Abraham Lincoln is the only president with a patent, and that patent was inspired by a steamship ride. But an incident involving a side-wheeled steamship was even more important because it set the stage for modernizing America.
In 1857, Lincoln took on one of the most important cases of his career; it was also critical to America’s future. The trial of Hurd v. Rock Island Bridge Company, better known as the Effie Afton case took place in Chicago. The Effie Afton was a side-wheeler steamship plying the Mississippi River until it ran into a railroad drawbridge crossing the river from Rock Island, Illinois, to Davenport, Iowa. Within minutes, both the steamship and the bridge caught fire and were destroyed. The captain of the Effie Afton, John Hurd, sued the railroad company for obstructing navigation on the river. The railroad company called in Lincoln.
The case was critical because this was the first railroad bridge built across the Mississippi River. It had been opened to rail traffic for only fifteen days before the Effie Afton hit it. Prior to the bridge all commercial traffic ran north to south via the river. Railroads were being built at a rapid pace, and the bridge represented the ability to quickly ship commercial wares east to west, which was a major threat to the steamship business. This was the battle of the steamships versus the railroads, with the result hanging on this precedent-setting trial. Lincoln spent a week on location examining the currents and geography, then gave a persuasive closing statement explaining technical aspects to the jury. As a result, many on the panel were persuaded the bridge was not an obstruction and the crash was caused by operator-error of the steamship’s pilot. Officially the trial ended in a hung jury, but in practice it guaranteed that railroad companies could build bridges across the river without fear of being sued as obstructions. Lincoln had set the stage for opening up the West.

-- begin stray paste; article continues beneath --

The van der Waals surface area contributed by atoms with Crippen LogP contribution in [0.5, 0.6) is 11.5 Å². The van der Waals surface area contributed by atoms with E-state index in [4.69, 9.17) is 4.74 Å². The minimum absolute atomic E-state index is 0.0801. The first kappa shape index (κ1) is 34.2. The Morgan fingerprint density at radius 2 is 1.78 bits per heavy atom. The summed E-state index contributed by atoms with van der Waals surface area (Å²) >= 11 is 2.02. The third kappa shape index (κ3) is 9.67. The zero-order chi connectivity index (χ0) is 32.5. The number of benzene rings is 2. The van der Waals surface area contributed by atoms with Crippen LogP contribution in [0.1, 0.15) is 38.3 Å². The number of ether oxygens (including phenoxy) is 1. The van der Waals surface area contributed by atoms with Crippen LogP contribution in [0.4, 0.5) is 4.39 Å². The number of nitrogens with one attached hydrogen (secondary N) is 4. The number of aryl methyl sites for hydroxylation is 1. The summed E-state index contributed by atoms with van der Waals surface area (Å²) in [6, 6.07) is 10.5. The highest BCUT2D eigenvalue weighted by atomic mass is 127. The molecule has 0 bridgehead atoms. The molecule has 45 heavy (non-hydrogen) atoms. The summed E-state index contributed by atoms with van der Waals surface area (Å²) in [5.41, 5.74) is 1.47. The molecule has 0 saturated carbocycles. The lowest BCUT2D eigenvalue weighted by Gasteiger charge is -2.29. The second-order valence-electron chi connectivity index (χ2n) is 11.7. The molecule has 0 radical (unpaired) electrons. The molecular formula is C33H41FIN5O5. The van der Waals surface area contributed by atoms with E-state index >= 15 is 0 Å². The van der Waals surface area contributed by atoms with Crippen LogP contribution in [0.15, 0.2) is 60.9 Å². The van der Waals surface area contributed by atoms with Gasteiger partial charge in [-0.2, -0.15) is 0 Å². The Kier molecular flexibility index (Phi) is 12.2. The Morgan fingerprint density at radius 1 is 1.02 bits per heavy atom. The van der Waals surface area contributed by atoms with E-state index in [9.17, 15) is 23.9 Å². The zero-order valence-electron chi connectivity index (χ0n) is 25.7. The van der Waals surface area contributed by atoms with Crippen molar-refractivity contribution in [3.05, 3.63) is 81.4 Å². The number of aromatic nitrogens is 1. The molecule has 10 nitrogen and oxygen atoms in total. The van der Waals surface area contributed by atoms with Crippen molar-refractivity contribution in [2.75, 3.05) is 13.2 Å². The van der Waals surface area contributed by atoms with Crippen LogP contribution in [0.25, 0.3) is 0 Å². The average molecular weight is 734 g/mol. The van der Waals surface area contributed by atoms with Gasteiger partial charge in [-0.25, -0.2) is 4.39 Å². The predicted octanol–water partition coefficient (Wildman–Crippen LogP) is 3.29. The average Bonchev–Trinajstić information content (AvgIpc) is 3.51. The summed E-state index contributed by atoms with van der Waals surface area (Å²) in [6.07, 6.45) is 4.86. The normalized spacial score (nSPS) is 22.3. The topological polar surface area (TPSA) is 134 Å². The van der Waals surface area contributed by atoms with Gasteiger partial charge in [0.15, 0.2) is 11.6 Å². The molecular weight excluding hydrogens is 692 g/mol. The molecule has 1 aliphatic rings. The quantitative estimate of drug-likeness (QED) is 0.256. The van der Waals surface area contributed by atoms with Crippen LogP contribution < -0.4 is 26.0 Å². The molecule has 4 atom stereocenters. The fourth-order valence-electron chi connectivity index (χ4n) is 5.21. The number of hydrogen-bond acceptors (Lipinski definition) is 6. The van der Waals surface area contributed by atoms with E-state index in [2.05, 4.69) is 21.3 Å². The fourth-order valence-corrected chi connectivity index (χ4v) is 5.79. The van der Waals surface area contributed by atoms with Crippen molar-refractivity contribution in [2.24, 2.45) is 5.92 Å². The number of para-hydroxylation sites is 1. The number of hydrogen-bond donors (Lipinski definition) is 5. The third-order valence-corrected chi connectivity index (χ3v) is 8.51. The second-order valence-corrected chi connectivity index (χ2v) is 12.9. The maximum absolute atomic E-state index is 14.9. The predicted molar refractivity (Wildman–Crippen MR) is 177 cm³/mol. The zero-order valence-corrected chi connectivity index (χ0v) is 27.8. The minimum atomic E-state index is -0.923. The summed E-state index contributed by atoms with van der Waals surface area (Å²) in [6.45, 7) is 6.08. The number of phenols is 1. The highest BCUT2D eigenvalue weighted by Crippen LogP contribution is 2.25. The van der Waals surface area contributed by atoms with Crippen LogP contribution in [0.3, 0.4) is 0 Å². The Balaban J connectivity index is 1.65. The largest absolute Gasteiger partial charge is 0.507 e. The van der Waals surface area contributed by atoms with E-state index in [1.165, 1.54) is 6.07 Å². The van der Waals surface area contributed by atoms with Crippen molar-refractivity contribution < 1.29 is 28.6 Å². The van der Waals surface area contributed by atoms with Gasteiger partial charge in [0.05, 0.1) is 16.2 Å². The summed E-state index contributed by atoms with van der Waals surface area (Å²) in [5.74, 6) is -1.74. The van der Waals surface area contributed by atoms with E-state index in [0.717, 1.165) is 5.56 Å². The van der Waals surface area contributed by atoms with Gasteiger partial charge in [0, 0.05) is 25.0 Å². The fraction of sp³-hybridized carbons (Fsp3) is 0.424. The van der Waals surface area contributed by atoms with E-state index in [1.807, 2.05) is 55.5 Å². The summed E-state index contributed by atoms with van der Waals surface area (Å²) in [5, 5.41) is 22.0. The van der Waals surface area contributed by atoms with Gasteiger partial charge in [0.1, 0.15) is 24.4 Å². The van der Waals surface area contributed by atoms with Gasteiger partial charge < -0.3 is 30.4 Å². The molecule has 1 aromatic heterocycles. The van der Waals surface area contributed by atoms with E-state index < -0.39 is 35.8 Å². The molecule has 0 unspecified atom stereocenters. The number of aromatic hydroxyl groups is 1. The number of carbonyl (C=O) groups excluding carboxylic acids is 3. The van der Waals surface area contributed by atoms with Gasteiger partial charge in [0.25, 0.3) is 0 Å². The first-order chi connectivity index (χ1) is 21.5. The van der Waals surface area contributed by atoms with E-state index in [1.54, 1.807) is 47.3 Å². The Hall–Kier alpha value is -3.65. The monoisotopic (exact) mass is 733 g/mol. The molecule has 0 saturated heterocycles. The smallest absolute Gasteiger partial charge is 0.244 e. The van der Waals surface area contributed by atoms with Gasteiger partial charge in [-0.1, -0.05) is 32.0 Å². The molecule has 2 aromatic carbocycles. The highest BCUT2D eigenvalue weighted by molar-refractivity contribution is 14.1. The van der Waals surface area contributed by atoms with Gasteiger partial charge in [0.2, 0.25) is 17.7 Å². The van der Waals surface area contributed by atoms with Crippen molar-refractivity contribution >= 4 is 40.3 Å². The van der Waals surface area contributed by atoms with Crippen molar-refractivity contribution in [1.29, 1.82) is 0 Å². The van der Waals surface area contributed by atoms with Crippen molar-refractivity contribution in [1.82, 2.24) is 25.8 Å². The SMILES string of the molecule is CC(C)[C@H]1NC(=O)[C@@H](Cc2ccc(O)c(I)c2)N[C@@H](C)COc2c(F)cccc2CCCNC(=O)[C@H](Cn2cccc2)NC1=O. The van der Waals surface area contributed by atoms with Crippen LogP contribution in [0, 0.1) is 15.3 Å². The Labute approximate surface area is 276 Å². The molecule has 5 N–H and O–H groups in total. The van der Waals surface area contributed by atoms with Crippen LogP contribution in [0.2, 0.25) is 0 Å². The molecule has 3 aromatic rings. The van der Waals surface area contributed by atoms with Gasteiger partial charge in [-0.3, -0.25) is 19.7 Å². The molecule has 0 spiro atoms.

[The above is adapted from my new book, Lincoln: The Man Who Saved America, due in stores July 31.]
David J. Kent is the author of Lincoln: The Man Who Saved America, due out in late July 2017. His previous books include Tesla: The Wizard of Electricity (2013) and Edison: The Inventor of the Modern World (2016) (both Fall River Press) and two e-books: Nikola Tesla: Renewable Energy Ahead of Its Time and Abraham Lincoln and Nikola Tesla: Connected by Fate.